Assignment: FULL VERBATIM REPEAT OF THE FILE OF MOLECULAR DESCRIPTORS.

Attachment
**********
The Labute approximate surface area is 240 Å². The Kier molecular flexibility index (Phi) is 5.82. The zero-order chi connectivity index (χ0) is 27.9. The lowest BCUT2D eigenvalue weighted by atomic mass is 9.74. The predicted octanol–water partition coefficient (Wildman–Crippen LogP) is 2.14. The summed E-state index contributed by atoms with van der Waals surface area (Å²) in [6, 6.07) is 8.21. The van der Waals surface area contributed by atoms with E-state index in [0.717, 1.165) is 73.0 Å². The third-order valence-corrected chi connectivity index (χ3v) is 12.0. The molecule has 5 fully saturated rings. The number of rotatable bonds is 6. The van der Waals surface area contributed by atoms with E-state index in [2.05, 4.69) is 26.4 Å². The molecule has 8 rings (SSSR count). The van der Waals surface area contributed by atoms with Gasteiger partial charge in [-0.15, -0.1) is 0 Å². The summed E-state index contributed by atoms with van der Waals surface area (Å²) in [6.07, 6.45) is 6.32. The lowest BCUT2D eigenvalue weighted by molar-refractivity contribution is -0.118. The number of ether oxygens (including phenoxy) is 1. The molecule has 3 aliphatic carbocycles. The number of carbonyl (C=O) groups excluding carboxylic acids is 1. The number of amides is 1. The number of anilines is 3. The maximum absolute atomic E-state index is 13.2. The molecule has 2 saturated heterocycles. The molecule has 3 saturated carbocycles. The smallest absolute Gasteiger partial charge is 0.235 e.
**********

The Labute approximate surface area is 240 Å². The Kier molecular flexibility index (Phi) is 5.82. The zero-order chi connectivity index (χ0) is 27.9. The lowest BCUT2D eigenvalue weighted by atomic mass is 9.74. The predicted octanol–water partition coefficient (Wildman–Crippen LogP) is 2.14. The summed E-state index contributed by atoms with van der Waals surface area (Å²) in [6, 6.07) is 8.21. The van der Waals surface area contributed by atoms with E-state index in [0.717, 1.165) is 73.0 Å². The third-order valence-corrected chi connectivity index (χ3v) is 12.0. The molecule has 5 fully saturated rings. The number of rotatable bonds is 6. The van der Waals surface area contributed by atoms with E-state index in [2.05, 4.69) is 26.4 Å². The molecule has 8 rings (SSSR count). The van der Waals surface area contributed by atoms with Gasteiger partial charge in [-0.15, -0.1) is 0 Å². The summed E-state index contributed by atoms with van der Waals surface area (Å²) in [6.07, 6.45) is 6.32. The lowest BCUT2D eigenvalue weighted by molar-refractivity contribution is -0.118. The number of ether oxygens (including phenoxy) is 1. The molecule has 3 aliphatic carbocycles. The number of carbonyl (C=O) groups excluding carboxylic acids is 1. The number of amides is 1. The number of anilines is 3. The maximum absolute atomic E-state index is 13.2. The molecule has 2 saturated heterocycles. The molecule has 3 saturated carbocycles. The smallest absolute Gasteiger partial charge is 0.235 e.